Join us for a coffee in Munich!

Stock corpora for training Machine Translation engines

Since the introduction of core and auxiliary corpora in version 3.1, we have seen successful and less successful MT engines trained in Globalese. The successful ones usually have ample and well-maintained core corpora (which we have renamed to 'master' in version 3.5 to resonate more with CAT tool users), have plenty of auxiliary corpora to use as the foundation, and are used to translate texts that come from the domain they were trained in. The less successful ones may not have enough meaningful core corpora, enough auxiliary corpora, or occasionally are used for a different domain than the core corpora. (Side note: the same engine will produce astonishing BLEU, TER etc. scores for content from its own domain, and terrible results when used to translate texts from a domain it barely knows. The question "what is the BLEU score of my engine?" is meaningless, unless you are comparing engines trained on different platforms from the same corpora and translating the same text.) While we cannot help our users magically double the size of their master TMs overnight, we try our best to help them have a solid foundation to build on. Any neural MT engine, be it generic or trained in a specific domain, needs a certain amount of foundation corpora to 'learn' the languages. (The exact value of 'certain' is debated and probably will always be.) We have also seen users either turning to us for help, or uploading the same publicly available corpora time and time again.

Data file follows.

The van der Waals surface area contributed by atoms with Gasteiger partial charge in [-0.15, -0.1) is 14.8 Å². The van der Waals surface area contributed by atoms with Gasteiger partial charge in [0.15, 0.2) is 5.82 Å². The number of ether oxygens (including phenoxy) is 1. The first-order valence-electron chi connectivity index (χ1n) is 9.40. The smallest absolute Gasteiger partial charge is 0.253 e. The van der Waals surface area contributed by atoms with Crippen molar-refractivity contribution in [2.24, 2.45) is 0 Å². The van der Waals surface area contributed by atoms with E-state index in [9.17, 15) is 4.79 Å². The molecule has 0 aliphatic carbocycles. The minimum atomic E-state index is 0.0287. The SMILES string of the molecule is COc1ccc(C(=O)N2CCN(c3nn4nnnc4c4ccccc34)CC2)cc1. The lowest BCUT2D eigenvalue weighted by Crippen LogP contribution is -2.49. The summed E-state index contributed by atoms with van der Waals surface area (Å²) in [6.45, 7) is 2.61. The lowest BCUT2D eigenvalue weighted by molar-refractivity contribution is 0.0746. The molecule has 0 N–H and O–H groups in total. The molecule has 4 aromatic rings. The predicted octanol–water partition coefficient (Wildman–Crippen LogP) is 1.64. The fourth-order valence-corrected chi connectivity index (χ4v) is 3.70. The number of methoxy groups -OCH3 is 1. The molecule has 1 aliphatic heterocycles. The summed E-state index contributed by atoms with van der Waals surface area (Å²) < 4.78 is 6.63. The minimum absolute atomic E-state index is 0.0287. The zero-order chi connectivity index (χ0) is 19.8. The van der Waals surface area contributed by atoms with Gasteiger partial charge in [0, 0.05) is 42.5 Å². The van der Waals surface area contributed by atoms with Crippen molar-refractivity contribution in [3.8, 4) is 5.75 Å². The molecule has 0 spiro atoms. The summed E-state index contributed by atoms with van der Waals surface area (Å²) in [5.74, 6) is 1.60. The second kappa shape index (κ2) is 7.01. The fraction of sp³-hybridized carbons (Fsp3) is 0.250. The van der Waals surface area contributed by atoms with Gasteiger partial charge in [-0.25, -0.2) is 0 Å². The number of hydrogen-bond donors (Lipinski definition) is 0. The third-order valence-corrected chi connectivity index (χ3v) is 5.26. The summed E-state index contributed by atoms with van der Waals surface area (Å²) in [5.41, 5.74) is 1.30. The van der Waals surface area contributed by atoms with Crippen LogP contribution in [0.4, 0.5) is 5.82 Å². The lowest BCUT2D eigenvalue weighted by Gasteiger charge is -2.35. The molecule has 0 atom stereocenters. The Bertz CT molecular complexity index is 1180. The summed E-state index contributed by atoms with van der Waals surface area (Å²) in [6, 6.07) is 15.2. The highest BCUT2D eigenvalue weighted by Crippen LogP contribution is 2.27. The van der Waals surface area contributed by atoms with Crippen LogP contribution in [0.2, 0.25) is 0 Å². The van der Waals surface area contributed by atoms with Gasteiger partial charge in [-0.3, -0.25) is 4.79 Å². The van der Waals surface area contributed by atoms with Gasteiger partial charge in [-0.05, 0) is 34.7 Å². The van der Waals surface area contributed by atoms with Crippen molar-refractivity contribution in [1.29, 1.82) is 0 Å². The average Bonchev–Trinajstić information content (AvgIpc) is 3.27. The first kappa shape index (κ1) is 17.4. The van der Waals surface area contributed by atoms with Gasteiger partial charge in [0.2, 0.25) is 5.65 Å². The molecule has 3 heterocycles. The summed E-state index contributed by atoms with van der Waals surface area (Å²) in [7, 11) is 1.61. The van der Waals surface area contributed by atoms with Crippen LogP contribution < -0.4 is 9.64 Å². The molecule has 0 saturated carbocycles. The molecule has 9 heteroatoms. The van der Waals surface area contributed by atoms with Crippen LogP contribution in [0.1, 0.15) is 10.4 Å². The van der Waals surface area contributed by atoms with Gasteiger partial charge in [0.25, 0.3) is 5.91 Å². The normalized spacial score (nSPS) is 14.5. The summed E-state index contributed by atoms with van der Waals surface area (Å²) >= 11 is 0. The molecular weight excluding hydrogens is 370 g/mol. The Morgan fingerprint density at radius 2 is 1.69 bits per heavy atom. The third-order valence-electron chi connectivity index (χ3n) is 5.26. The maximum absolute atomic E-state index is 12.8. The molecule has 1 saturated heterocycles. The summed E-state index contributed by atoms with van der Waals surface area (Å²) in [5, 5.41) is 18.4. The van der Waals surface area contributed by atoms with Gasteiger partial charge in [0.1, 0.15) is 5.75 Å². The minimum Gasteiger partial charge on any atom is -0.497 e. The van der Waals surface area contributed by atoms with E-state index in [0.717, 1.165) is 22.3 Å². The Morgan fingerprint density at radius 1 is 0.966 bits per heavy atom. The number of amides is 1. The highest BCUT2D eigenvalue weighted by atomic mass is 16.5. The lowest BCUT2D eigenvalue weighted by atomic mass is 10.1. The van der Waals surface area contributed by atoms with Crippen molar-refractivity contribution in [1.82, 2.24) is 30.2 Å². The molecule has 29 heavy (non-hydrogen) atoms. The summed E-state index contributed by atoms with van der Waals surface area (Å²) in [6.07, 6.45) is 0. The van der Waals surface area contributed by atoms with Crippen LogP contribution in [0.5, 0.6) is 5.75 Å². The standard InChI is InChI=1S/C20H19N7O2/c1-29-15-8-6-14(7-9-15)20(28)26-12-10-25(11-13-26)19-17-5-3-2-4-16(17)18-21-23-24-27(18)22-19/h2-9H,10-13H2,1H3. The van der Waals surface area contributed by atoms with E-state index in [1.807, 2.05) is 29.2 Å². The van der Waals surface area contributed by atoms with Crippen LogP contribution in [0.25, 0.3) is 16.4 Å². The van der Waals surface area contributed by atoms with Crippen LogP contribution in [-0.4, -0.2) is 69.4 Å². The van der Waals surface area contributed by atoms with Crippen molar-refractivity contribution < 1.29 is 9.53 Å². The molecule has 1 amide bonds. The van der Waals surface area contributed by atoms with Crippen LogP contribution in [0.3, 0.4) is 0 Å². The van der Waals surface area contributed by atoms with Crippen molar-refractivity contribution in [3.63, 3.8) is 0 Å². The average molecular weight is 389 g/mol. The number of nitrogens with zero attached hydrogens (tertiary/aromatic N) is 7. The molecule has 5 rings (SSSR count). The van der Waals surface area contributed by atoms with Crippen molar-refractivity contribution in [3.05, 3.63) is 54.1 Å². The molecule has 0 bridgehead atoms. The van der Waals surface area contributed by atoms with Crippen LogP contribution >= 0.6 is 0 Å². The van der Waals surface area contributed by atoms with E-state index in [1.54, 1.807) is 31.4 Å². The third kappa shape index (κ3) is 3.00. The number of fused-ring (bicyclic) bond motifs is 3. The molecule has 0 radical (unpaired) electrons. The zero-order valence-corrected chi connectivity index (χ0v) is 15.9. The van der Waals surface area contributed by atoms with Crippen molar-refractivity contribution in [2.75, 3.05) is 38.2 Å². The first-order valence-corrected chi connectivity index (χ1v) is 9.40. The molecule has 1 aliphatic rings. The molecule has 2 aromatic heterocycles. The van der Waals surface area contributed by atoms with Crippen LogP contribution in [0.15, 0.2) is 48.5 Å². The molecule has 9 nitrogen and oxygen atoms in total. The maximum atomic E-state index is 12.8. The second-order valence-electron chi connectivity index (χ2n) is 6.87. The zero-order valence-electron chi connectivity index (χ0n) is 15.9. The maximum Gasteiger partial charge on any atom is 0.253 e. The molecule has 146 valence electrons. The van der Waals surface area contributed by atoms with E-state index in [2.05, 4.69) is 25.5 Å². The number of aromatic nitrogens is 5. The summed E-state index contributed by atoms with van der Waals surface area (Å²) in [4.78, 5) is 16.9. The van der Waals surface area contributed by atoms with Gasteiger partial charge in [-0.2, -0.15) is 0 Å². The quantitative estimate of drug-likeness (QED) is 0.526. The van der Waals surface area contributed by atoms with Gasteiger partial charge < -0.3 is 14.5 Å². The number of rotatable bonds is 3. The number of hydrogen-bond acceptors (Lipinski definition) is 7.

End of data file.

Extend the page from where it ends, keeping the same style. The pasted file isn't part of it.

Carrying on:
The advantages of using Globalese stock corpora

Globalese 3.5 now offers the possibility to use stock corpora for training engines. (Note that this feature is only available in cloud-based systems.) We believe we have a few sound reasons for implementing this feature:
  • It saves users the struggle of downloading massive files from the internet, splitting them into chunks and uploading them to Globalese. (A win already for everyone who's ever been through this.)
  • We keep these corpora updated, so when a new version comes out, we will make sure it is updated in the corpus repository as well. (You don't have to change anything in the engine. Any time you retrain it, the latest stock corpora will be used.)